Why second Brexit referendum would be best for investors

CEO weighs up what UK's messy divorce from the EU means and why a delay would also be welcomed by the markets

Why second Brexit referendum would be best for investors

The Brexit negotiations have been as confusing as the Academy Awards organizing committee, with every passing day throwing up new permutations.

As the March 29 deadline fast-approaches, WP takes a look at what it might mean for those investors with interest and positions in the UK market and economy. First up, AGF’s CEO Kevin McCreadie gives his take on what would be the best-case investment scenario, while tomorrow, Vanguard’s European chief economist Peter Westaway shares his view.

Yesterday, the landscape titled again as British PM Theresa May backed down in the face of rebels in her own cabinet by promising a vote to rule out a no-deal Brexit and delay the UK’s exit from the UK if Parliament fails to approve her so-far unpopular exit agreement, which has taken two-and-half years to negotiate.

This development may allay some of the no-deal fears that McCreadie believes was starting to reach fever pitch.

He said: “Investors, for their part, have become more nervous by the day. And with market volatility set to increase leading up to the March-end Brexit deadline, nerves could get even more rattled if no deal is in place by then.

“To date, reaching an agreement that satisfies all parties has not been an easy task. Britain, like many countries that have spawned populist movements in recent years, has shown itself throughout the process to be a deeply-divided nation – especially when it comes to the issue of globalization and its main tenets of free trade and open borders.”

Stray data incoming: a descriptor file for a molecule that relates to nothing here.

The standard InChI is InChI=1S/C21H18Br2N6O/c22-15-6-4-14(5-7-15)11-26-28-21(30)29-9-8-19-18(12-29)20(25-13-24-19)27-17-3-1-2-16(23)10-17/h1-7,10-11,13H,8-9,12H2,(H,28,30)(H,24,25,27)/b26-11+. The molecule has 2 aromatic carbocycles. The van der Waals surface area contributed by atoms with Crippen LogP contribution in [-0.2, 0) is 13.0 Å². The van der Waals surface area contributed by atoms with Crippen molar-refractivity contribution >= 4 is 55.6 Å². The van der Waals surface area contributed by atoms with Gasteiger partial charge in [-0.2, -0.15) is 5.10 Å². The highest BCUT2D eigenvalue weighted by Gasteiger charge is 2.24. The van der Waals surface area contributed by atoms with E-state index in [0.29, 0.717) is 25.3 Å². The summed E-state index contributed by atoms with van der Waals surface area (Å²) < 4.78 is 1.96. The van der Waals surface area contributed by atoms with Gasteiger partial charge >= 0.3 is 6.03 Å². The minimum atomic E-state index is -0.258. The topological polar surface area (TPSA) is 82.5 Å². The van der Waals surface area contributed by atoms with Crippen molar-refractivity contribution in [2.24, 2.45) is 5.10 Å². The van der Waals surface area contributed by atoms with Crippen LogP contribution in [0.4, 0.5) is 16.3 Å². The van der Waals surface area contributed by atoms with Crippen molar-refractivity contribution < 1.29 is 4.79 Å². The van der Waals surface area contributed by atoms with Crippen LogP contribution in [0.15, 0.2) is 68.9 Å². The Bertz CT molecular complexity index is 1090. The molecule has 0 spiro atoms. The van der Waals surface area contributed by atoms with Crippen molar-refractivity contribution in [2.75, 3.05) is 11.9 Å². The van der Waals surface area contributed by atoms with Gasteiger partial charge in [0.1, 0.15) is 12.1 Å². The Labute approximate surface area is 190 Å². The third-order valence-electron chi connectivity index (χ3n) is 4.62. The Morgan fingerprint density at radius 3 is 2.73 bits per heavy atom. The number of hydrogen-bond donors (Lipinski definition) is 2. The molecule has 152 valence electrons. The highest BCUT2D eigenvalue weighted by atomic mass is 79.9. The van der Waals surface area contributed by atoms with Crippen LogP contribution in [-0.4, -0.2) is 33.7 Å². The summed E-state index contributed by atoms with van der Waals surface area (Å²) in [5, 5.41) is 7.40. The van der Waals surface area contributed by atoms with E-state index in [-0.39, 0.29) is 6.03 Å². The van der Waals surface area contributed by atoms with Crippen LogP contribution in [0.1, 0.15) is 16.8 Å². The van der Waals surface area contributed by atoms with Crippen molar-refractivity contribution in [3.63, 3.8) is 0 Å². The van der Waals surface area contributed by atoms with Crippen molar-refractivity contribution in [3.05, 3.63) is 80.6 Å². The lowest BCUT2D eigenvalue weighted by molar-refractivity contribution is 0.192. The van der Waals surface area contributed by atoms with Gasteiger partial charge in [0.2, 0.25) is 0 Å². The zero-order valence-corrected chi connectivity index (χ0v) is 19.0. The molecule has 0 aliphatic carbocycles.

The Ireland “backstop” remains a major hurdle that has yet to be resolved, with sensitivities over the border and Ireland’s history of conflict inexplicably brushed under the carpet by the majority of the country’s politicians.

While the UK wants to put a time limit on the backstop, which, in effect, would keep Northern Ireland in the EU customs union only for a limited period, the EU is adamant that any backstop must be applied “unless and until” it is no longer needed. Neither side is willing to budge.

McCreadie said that, ultimately, the best case for investors is that Britain eventually chooses to hold a new referendum – something the opposition Labour party now endorses – and that voters reverse the original decision.

However, he said the most likely outcome is an “agreement of disagreement”, which would result in a deadline extension.

He said: “This doesn’t necessarily solve much longer term, but kicking the can down the road is familiar terrain for those who remember the European debt crisis and ‘Grexit’ and would offer investors a welcome reprieve from all the current hand wringing.

“An even better, but less likely, scenario would be both sides reaching a ‘soft’ Brexit deal before the existing deadline. In this case, more time may still be needed to pass all the necessary laws, but fears of a market collapse would be greatly diminished.”

Leaving the EU without a deal would be a disaster – which is probably why May has backed down from her original position. A “hard” Brexit would send the markets into a tailspin.

McCreadie said: “[A ‘hard’ Brexit] would be extremely disruptive to markets and could contribute to extreme food and medicine shortages, mass corporate re-locations, and spark the potential for much higher inflation and dramatically increase the chance of recession across Europe if not globally.”